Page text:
Drawing Inspiration And Repertoire From Sonic, Zelda, Super Mario, And More, The 8-Bit Big Band Strike Again With Astonishing Fourth Album Game Changer out November 10, 2023

When navigating the jazz world, it’s dangerous to go alone: take The 8-Bit Big Band.

Since 2018, they’ve spellbound audiences with interpretations of music from across the video game multiverse. Now, the jazz and pops orchestra — helmed by GRAMMY-winning composer and arranger Charlie Rosen — is back with their fourth album, Game Changer — due November 10, 2023 via Rosen’s Teamchuck Records.

Jazziz declared that the 8-Bit Big Band “is redefining the concept of a modern big band.” All About Jazz praised them for “embrac[ing] the concept… mak[ing] it not plausible but memorable.” And JazzTimes summed up the sprawling ensemble’s ambitious ethos: “Charlie Rosen is dead serious about what he calls the ‘Great Video Game Songbook.’”

Game Changer features reimagined classics from the soundtracks of Super Mario 3D World (“Super Bell Hill”), Final Fantasy 7 (“Tifa’s Theme”), The Legend of Zelda: Ocarina of Time (“Song of Storms”), and other classic games across major platforms.

The 8-Bit Big Band’s fourth dispatch contains even more first-call musicians from the New York jazz scene. “You Wouldn’t Know,” from Lego Dimensions: Portal, features the acclaimed trumpeter and vocalist Benny Benack III. “Tifa’s Theme,” from Final Fantasy 7, features luminous trumpeter Chloe Rowlands of Westerlies fame, “Song of Storms” features the incredible Patrick Bartley, and “Last Surprise” featuring keyboard player and vocalist phenom Jonah Nilsson of the band Dirty Loops.

The guests on Game Changer also hail from the highest echelons of theater. After “Intro to Album 4,” a magisterial overture reminiscent of mid-century Broadway, vocalist Joel Waggoner brings a Judy Garland and Frank Sinatra-style panache to “Can You Feel the Sunshine?” from the 1997 Sega Saturn game “Sonic R.”

I Wanna Take You For a Ride” hails from the seminal fighting game “Marvel vs. Capcom 2” — well, an eight-second loop of music therein, in which a woman sings the title on repeat, which has become something of a viral meme among gamers.

“When you’re selecting your character, there’s a four-bar loop,” Rosen explains. In response, “I had this idea of, What would the rest of the song sound like? If that is one line of the chorus, it would be cool to write the rest of the song.” The resultant horn arrangement channels the punch of the Bay Area R&B legends Tower of Power co-written with the up and coming contemporary funk/soul band Lawrence.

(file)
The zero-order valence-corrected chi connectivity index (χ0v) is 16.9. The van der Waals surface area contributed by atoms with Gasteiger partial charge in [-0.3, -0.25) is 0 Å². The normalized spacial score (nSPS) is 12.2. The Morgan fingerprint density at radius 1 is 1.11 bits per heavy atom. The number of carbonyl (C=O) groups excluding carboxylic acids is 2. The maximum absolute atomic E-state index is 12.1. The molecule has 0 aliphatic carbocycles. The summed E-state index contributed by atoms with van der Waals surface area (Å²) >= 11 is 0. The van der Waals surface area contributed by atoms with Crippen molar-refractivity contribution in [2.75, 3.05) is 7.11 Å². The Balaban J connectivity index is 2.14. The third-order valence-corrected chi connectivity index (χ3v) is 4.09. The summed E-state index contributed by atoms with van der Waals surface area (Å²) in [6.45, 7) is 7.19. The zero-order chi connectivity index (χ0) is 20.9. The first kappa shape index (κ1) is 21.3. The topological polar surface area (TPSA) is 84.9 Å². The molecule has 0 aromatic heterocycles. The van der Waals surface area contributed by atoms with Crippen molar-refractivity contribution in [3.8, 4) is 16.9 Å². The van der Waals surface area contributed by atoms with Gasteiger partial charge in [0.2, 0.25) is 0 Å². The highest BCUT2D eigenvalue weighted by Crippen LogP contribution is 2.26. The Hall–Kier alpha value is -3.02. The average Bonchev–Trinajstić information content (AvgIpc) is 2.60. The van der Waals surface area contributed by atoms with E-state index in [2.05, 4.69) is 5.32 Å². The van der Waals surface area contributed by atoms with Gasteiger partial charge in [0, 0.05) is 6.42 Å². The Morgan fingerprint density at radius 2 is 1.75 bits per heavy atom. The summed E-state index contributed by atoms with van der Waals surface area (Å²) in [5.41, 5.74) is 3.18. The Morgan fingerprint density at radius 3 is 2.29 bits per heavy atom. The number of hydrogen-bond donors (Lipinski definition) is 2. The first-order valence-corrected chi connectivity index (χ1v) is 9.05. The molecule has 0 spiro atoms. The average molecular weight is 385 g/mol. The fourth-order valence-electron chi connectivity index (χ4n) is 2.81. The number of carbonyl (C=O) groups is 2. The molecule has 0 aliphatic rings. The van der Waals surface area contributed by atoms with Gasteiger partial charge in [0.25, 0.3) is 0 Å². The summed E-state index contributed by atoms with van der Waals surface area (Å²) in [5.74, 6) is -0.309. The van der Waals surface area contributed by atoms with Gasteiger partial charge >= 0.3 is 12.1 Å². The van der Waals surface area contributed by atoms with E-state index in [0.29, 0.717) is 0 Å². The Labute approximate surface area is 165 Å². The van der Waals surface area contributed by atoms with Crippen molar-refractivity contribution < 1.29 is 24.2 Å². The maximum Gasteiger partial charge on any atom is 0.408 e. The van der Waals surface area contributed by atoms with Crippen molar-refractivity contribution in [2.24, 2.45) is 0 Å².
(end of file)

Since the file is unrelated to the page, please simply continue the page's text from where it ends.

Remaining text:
Gamers of all stripes know “Pollyanna,” which originates from the “Earthbound/Mother” game franchise. From its original context in an ‘80s synth pop idiom Rosen cannily pivoted to ripping gospel and R&B. “It’s very beloved in the video game world because the lyrics are incredibly positive,” Rosen says. “And so life-affirming that I thought it would be a great contemporary gospel tune.”

While Rosen is blazingly adept at stylistic cross-pollinations, he knows when to avoid messing with the formula, and play it straight. As such, he lifted “Super Bell Hill” from “Super Mario 3D World”; the 8-Bit Big Band performed it essentially a la carte.

“It’s not that big of a difference from the original,” Rosen says. “The more contemporary Mario games have already skewed toward having a lot of big band in their soundtrack, and this is just a nod to Nintendo’s recent developments.”

As he puts it in Game Changer’s liner notes, the format “matches quite well orchestrationally with the bright and colorful world of Super Mario.” And if you survey the 8-Bit Big Band’s discography, you’ll find other examples, like “Jump Up Superstar”; “Super Bell Hill” further illustrates the nexus of big band and the Mushroom Kingdom.

Old compatriot Benny Benack III, a renowned trumpeter and vocalist on the New York scene, joins the 8-Bit Big Band for “You Wouldn’t Know,” a witty selection from “Portal.” (The eagle-eyed gamer may remember that Benack crooned “Want You Gone,” from “Portal 2,” on the 8-Bit Big Band’s previous album, 2021’s Backwards Compatible.)